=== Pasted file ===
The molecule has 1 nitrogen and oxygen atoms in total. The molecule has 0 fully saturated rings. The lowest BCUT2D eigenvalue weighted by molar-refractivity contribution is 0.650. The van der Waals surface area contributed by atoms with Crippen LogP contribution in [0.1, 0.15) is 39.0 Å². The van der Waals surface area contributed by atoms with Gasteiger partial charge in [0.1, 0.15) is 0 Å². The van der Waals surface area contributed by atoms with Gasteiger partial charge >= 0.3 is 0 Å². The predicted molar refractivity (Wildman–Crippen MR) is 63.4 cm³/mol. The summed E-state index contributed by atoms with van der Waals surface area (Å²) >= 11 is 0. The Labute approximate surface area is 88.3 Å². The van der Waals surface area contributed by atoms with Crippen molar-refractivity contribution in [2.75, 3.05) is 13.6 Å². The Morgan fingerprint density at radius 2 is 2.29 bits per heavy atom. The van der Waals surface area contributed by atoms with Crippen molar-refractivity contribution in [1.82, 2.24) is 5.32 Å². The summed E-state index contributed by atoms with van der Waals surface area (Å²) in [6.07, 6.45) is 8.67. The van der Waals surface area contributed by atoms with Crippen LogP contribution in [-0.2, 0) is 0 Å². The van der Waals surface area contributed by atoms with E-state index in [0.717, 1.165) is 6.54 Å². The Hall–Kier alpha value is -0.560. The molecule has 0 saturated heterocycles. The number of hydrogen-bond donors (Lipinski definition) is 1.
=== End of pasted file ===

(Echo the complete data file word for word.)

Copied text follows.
The molecule has 1 nitrogen and oxygen atoms in total. The molecule has 0 fully saturated rings. The lowest BCUT2D eigenvalue weighted by molar-refractivity contribution is 0.650. The van der Waals surface area contributed by atoms with Crippen LogP contribution in [0.1, 0.15) is 39.0 Å². The van der Waals surface area contributed by atoms with Gasteiger partial charge in [0.1, 0.15) is 0 Å². The van der Waals surface area contributed by atoms with Gasteiger partial charge >= 0.3 is 0 Å². The predicted molar refractivity (Wildman–Crippen MR) is 63.4 cm³/mol. The summed E-state index contributed by atoms with van der Waals surface area (Å²) >= 11 is 0. The Labute approximate surface area is 88.3 Å². The van der Waals surface area contributed by atoms with Crippen molar-refractivity contribution in [2.75, 3.05) is 13.6 Å². The Morgan fingerprint density at radius 2 is 2.29 bits per heavy atom. The van der Waals surface area contributed by atoms with Crippen molar-refractivity contribution in [1.82, 2.24) is 5.32 Å². The summed E-state index contributed by atoms with van der Waals surface area (Å²) in [6.07, 6.45) is 8.67. The van der Waals surface area contributed by atoms with Crippen LogP contribution in [-0.2, 0) is 0 Å². The van der Waals surface area contributed by atoms with E-state index in [0.717, 1.165) is 6.54 Å². The Hall–Kier alpha value is -0.560. The molecule has 0 saturated heterocycles. The number of hydrogen-bond donors (Lipinski definition) is 1.